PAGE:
CS373 Fall 2021: Week 12

Ethan Tan
4 min readNov 14, 2021


Week 12

What did you do this past week?

It was the end (discounting the upcoming due date) of a pretty busy few weeks for me, as I finished up some homework and exams that were put off because of projects.

What’s in your way?

Not too much. We’ll see how the rest of the semester treats me.

What will you do next week?

Next week is hopefully a “normal” week, as in no projects or exams due; this should allow me to get homework done early and start working on upcoming projects, and maybe I’ll even have some free time!

If you read it, what did you think of Paper #12: More Getters and Setters?

I think the author has a point, but they aren’t communicating it very well. The paper is bogged down by long code samples and explanations weren’t very clear, as could be seen from the variety of confused annotations.

The paper is very much focused on an object-oriented point of view, using data abstraction and creating lots of boilerplate in the name of making code maintainable. While reading it, I theorized an alternative functional design. If the Employee class is equivalent to a functional module

module Employee(name, id, salary, make) wheredata Employee = {- private -}name :: Employee -> String
id :: Employee -> String
salary :: Employee -> String
make :: (String, String, String) -> Employee

Yes, these are basically ‘getters’. But it’s no different than a builder that has functions interfacing with name, id, and salary, which also provides an internal view into the employee.

Writing UIs is still simple; create type classes

class ToHtml a where
toHtml :: a -> HtmlRep
class ToSomeUIFramework a where
toSomeUIFramework :: a -> UIFrameworkMonad ()

And when you need to use Employee with some UI, define the appropriate function and use it (the inclusion of monad just shows you can have varying types for the function). The type classes are completely unnecessary, but serve as some analogue to builder classes, except they aren’t actually classes, but simply show the fact that you would define functions that handled UI instead. So abstraction just happens behind a function rather than a class.

What are the disadvantages? Well, maybe you need to be able to do UI to the same framework in different ways. The builder pattern would create two different builders, but we seemingly run into the roadblock where we can’t create two different implementations of toHtml, for example. But we can! Just make two different functions. The typeclasses are decoration anyways, and you would hopefully describe those functions different anyways. It’s no different than two different builder classes, and arguably less verbose.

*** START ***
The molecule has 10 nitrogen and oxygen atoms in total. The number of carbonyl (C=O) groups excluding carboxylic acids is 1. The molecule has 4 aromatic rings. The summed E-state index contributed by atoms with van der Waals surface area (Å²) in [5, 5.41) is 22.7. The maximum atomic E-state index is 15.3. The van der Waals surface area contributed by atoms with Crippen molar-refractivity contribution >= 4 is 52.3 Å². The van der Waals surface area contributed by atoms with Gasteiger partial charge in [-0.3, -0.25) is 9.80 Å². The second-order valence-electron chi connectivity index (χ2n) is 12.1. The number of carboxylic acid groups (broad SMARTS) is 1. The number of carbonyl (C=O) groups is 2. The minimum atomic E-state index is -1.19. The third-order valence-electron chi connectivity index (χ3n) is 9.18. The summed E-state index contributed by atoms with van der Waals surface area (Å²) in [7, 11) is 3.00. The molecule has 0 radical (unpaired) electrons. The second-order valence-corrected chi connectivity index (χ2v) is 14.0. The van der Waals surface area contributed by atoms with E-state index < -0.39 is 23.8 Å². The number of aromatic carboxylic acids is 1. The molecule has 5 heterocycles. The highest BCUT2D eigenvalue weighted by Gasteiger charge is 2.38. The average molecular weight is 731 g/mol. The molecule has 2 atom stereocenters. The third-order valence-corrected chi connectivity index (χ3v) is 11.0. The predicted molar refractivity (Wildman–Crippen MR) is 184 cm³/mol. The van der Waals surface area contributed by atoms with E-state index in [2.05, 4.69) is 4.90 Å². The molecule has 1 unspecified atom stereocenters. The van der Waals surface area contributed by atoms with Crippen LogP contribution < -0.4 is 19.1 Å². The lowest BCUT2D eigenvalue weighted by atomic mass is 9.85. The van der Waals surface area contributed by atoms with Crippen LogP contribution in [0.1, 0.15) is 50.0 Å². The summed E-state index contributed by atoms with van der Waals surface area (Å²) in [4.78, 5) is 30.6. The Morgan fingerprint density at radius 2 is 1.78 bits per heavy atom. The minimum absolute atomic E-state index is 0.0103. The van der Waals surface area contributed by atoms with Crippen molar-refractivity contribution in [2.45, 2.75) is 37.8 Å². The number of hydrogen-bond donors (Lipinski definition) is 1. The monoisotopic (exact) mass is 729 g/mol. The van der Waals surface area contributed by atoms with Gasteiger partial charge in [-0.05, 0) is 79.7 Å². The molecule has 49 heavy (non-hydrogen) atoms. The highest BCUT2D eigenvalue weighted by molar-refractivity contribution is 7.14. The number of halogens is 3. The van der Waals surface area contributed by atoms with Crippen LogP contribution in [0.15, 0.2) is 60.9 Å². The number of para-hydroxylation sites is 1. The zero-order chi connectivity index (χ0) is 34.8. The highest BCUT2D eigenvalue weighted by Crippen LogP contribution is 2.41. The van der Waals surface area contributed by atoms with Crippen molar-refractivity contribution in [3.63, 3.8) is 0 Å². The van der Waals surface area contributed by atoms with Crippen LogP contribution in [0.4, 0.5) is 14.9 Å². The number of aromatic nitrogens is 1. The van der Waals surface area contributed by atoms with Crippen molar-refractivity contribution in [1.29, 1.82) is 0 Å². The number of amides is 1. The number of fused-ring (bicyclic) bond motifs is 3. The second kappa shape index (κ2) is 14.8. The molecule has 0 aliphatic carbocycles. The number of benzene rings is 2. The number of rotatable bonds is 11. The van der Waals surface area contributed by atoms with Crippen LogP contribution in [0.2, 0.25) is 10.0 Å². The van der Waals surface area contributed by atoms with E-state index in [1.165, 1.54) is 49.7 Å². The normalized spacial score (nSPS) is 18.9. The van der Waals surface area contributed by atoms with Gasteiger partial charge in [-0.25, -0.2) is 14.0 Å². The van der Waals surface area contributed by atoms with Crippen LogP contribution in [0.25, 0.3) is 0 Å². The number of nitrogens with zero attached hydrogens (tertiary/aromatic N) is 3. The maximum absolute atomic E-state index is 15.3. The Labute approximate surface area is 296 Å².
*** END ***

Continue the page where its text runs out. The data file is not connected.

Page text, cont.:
Another disadvantage was alluded to in the paper — what if the builder interface changes. This is certainly terrible, and it’s terrible because this is bad design. The open-closed principle says that modules are open to extension but close to modification, so you shouldn’t be modifying the interface at all. In the case that you need to, yes, this design is certainly bad. But what change warrants an interface modification besides harebrained design from the beginning? There are so many other options, like adapting the interface, that you can go through before resorting to modification. And the OOD implementation shares much of the same disadvantage in that there could be many builder classes floating around that need change.

The paper definitely showcases a good usage of object-oriented design though. There’s just also different paradigms that exist and have the same capabilities (perhaps with minor advantages or drawbacks).

What was your experience of cross join, theta join, natural join, and SQL?

Cross join, theta join, and natural join were pretty easy to understand. It’s basically relational-algebra-specific compositions of filtering and mapping, which was demonstrated to us by the exercises we did. I would have enjoyed more discussion and less exercises though; there were four exercises in a row, doing remarkably similar things, and they felt more like Python exercises than understanding databases.

SQL was fun. Since it is a language with a limited domain, it can get away without many generic features that allow us to write typical programs, and provide syntax that is a lot clearer in the domain of databases. A lot of it reads like English, which makes it pretty easy to understand what the code is going to do to the data.

What made you happy this week?

Finishing up an exam gave me a bit of time to relax.

What’s your pick-of-the-week or tip-of-the-week?

C++ coroutines are cool, albeit clunky. They’re defined in the coroutine TS in C++20, which provides a bunch of very versatile low-level tools for building suspendable and resumable computations. You can replicate the generator pattern with yield in python using this, as well as do asynchronous computation by scheduling suspended coroutines. There’s a huge amount of customization to be had, which isn’t necessarily the tool for a user, but provides a good groundwork for someone who wants to write a coroutine library.



Ethan Tan